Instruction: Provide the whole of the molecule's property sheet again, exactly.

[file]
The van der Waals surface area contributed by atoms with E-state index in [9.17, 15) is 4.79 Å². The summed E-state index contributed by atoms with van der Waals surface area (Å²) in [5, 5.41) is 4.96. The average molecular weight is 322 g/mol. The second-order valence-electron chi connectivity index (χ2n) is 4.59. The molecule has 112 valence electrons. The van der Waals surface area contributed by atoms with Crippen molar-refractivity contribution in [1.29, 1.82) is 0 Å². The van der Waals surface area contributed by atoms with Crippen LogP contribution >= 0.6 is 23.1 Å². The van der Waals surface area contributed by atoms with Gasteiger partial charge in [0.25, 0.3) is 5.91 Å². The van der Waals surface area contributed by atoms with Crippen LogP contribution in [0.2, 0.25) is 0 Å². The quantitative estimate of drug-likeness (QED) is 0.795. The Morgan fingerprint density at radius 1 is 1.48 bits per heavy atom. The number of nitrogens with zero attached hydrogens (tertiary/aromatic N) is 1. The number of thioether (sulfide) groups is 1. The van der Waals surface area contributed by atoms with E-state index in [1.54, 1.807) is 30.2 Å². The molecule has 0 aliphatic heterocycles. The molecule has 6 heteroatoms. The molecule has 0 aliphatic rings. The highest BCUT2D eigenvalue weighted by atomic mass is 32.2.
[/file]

The van der Waals surface area contributed by atoms with E-state index in [9.17, 15) is 4.79 Å². The summed E-state index contributed by atoms with van der Waals surface area (Å²) in [5, 5.41) is 4.96. The average molecular weight is 322 g/mol. The second-order valence-electron chi connectivity index (χ2n) is 4.59. The molecule has 112 valence electrons. The van der Waals surface area contributed by atoms with Crippen molar-refractivity contribution in [1.29, 1.82) is 0 Å². The van der Waals surface area contributed by atoms with Crippen LogP contribution >= 0.6 is 23.1 Å². The van der Waals surface area contributed by atoms with Gasteiger partial charge in [0.25, 0.3) is 5.91 Å². The van der Waals surface area contributed by atoms with Crippen LogP contribution in [0.2, 0.25) is 0 Å². The quantitative estimate of drug-likeness (QED) is 0.795. The Morgan fingerprint density at radius 1 is 1.48 bits per heavy atom. The number of nitrogens with zero attached hydrogens (tertiary/aromatic N) is 1. The number of thioether (sulfide) groups is 1. The van der Waals surface area contributed by atoms with E-state index in [1.54, 1.807) is 30.2 Å². The molecule has 0 aliphatic heterocycles. The molecule has 6 heteroatoms. The molecule has 0 aliphatic rings. The highest BCUT2D eigenvalue weighted by atomic mass is 32.2.